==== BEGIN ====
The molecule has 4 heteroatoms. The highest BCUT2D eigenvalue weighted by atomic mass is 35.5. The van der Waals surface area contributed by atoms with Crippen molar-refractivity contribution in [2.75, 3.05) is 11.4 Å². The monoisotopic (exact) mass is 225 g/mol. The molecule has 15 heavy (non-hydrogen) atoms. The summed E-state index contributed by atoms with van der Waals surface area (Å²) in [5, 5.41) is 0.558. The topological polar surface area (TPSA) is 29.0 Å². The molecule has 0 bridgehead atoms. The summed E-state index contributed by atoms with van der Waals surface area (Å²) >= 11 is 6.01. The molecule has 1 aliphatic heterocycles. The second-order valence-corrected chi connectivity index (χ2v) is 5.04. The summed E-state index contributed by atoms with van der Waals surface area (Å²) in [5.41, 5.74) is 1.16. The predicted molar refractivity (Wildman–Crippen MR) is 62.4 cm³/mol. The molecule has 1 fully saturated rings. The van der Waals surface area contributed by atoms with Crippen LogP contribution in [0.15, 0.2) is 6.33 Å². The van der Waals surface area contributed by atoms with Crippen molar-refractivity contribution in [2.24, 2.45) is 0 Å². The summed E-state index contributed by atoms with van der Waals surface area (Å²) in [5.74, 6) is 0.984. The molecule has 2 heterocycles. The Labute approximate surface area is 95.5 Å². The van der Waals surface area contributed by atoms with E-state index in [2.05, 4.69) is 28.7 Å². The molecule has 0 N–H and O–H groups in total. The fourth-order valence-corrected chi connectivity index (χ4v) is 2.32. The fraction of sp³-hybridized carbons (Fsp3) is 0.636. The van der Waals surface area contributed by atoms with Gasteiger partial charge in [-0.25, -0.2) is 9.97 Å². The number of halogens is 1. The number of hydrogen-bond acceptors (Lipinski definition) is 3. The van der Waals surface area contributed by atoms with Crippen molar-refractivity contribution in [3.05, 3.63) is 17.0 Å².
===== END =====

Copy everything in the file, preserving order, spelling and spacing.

The molecule has 4 heteroatoms. The highest BCUT2D eigenvalue weighted by atomic mass is 35.5. The van der Waals surface area contributed by atoms with Crippen molar-refractivity contribution in [2.75, 3.05) is 11.4 Å². The monoisotopic (exact) mass is 225 g/mol. The molecule has 15 heavy (non-hydrogen) atoms. The summed E-state index contributed by atoms with van der Waals surface area (Å²) in [5, 5.41) is 0.558. The topological polar surface area (TPSA) is 29.0 Å². The molecule has 0 bridgehead atoms. The summed E-state index contributed by atoms with van der Waals surface area (Å²) >= 11 is 6.01. The molecule has 1 aliphatic heterocycles. The second-order valence-corrected chi connectivity index (χ2v) is 5.04. The summed E-state index contributed by atoms with van der Waals surface area (Å²) in [5.41, 5.74) is 1.16. The predicted molar refractivity (Wildman–Crippen MR) is 62.4 cm³/mol. The molecule has 1 fully saturated rings. The van der Waals surface area contributed by atoms with Crippen LogP contribution in [0.15, 0.2) is 6.33 Å². The van der Waals surface area contributed by atoms with Crippen molar-refractivity contribution in [2.24, 2.45) is 0 Å². The summed E-state index contributed by atoms with van der Waals surface area (Å²) in [5.74, 6) is 0.984. The molecule has 2 heterocycles. The Labute approximate surface area is 95.5 Å². The van der Waals surface area contributed by atoms with E-state index in [2.05, 4.69) is 28.7 Å². The molecule has 0 N–H and O–H groups in total. The fourth-order valence-corrected chi connectivity index (χ4v) is 2.32. The fraction of sp³-hybridized carbons (Fsp3) is 0.636. The van der Waals surface area contributed by atoms with Gasteiger partial charge in [-0.25, -0.2) is 9.97 Å². The number of halogens is 1. The number of hydrogen-bond acceptors (Lipinski definition) is 3. The van der Waals surface area contributed by atoms with Crippen molar-refractivity contribution in [3.05, 3.63) is 17.0 Å².